Cost–price models were developed to describe milk collection, manufacture and marketing of standardised fluid milk, butter, cheese, casein, and milk powders. Market constraints were modelled by fixing fluid milk demand to 10% or 70% of milk production. Milks representative of New Zealand Holstein-Friesian (HF) and Jersey (J) breeds, and novel technologies were considered. The true value of each milk was assessed from its own processing performance on the basis of fat, protein, lactose and volume considerations. Average milk was worth £0.193/kg when a significant fluid market exists, reducing to £0.112/kg when most milk was manufactured into concentrated dairy products for sale on the world market. Milk from different breeds varied in true value. On a per kilogram basis, HF milk was less valuable than J milk.
Single and multiple component payment systems were quantified for various subsets of milk components and used to obtain predicted values of a range of milks for comparison to their true values. Values of milks that differ in composition from average milk tend to have predicted values that deviate from their true value. The extent of such bias varies depending upon the payment system considered. For example, volume-based payment over-valued HF milk and penalised J milk. Other payment systems undervalued HF milk and over–valued J milk.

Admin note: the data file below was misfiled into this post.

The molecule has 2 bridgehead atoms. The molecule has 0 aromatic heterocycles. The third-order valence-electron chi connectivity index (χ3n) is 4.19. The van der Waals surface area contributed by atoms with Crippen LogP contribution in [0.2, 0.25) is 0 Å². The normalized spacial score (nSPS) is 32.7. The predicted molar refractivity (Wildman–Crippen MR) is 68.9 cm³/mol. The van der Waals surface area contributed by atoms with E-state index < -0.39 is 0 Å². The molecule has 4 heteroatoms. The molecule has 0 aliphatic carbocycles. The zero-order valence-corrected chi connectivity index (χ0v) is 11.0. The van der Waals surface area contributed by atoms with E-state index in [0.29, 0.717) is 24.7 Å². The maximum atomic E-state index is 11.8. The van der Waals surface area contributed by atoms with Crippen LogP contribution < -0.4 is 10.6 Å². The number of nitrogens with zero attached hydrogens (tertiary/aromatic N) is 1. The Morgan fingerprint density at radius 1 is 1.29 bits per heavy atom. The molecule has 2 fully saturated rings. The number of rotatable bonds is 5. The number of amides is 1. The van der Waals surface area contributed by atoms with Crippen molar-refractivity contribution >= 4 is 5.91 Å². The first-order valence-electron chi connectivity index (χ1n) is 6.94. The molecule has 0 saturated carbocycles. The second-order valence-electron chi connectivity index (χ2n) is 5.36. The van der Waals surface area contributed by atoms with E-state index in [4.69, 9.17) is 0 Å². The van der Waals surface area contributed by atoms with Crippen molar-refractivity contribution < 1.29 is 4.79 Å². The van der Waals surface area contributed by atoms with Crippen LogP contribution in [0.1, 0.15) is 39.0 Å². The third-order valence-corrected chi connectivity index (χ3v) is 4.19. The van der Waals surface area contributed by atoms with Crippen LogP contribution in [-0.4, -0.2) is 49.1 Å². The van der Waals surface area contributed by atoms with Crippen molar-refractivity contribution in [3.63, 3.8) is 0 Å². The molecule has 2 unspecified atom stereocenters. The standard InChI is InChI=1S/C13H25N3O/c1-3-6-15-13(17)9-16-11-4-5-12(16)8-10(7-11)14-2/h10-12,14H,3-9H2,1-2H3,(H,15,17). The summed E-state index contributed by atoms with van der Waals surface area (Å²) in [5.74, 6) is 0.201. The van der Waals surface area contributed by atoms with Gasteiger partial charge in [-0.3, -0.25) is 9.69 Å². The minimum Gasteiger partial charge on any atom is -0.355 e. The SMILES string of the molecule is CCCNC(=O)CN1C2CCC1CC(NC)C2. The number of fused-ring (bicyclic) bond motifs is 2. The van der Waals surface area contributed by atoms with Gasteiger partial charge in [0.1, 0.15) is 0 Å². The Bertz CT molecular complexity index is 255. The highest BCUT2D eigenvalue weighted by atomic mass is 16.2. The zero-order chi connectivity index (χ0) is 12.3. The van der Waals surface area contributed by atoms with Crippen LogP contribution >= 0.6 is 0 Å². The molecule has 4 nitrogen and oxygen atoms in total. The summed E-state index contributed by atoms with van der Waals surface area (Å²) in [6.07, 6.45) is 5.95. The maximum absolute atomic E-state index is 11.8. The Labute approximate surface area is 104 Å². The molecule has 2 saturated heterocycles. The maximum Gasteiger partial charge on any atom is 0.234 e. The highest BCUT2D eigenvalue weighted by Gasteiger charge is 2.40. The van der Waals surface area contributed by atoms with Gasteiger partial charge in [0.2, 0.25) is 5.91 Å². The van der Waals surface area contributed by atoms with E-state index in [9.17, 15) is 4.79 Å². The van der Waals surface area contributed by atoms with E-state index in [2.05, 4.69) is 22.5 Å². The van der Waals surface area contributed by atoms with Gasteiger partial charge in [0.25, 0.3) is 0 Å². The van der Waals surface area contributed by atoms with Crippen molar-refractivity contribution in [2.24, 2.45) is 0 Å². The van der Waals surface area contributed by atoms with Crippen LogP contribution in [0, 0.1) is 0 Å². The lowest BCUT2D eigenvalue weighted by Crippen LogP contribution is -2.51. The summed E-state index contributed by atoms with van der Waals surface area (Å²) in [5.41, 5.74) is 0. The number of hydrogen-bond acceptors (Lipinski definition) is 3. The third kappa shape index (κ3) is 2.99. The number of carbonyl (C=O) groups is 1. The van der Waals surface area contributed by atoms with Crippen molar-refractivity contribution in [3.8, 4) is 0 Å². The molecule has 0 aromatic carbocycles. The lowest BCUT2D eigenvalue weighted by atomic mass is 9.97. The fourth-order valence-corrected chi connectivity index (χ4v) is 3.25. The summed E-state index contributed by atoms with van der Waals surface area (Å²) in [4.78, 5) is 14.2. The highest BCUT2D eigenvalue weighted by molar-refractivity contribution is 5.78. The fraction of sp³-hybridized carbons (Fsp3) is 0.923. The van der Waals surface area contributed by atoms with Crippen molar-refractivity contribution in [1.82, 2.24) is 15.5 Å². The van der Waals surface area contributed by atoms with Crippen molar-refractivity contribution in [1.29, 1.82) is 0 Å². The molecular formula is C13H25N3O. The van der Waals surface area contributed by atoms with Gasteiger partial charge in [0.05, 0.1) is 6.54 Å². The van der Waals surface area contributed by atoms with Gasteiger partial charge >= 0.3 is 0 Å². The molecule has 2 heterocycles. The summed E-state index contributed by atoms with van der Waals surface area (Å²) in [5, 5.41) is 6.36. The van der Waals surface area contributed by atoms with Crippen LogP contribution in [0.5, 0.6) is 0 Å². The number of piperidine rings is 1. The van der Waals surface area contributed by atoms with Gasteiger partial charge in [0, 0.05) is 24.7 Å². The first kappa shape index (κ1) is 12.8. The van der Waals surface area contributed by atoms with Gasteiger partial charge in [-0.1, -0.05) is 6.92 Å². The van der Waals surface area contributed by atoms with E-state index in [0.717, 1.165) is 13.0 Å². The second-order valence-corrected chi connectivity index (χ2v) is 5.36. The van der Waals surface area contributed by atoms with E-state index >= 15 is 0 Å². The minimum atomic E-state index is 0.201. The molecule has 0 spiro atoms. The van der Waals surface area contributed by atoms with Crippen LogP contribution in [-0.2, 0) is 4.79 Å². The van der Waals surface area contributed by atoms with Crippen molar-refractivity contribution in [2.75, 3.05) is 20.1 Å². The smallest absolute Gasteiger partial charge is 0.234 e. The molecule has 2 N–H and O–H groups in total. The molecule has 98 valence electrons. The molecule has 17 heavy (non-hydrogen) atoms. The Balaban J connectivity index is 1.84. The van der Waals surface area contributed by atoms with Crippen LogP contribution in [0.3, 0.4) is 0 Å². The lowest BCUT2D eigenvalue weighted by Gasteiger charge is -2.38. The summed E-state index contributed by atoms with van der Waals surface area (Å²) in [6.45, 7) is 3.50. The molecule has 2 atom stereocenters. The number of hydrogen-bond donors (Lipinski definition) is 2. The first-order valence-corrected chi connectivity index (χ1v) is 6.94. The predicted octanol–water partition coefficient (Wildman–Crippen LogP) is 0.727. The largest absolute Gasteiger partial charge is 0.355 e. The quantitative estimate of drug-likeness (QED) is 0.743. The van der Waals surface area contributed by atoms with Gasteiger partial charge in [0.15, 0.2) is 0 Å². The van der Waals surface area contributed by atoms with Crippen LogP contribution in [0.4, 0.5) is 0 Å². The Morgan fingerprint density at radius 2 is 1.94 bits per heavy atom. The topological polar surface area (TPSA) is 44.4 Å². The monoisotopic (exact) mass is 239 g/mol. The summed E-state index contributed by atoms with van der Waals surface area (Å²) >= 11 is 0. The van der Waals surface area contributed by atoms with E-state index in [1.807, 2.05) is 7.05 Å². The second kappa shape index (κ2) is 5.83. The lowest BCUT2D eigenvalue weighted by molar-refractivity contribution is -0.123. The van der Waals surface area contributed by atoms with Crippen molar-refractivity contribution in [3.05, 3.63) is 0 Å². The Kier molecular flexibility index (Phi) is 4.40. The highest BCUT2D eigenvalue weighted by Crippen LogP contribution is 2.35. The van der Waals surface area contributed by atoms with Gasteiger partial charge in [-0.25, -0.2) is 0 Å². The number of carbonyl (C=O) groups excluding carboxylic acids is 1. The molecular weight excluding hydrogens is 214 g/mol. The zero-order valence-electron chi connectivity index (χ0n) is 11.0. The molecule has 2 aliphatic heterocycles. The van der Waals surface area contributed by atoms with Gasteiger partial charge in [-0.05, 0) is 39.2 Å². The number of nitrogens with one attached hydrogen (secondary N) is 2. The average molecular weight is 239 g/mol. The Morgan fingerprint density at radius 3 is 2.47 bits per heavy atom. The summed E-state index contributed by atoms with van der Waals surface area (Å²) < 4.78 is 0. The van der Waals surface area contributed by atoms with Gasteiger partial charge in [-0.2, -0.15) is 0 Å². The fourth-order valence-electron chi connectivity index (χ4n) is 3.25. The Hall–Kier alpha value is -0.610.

Payment systems should be fair, discourage unfavourable changes in composition and provide opportunities for shifts towards the production of more valuable milk. The marketing mix and the choice of payment system have major impact on the potential for economic benefits to the producer from modifying the composition of milk. Payment systems need careful, thorough investigation in concert with market research and studies into breeding and other management opportunities for modifying milk composition.
A value-based payment system can encourage producers to alter the composition of their milk in order to increase revenue.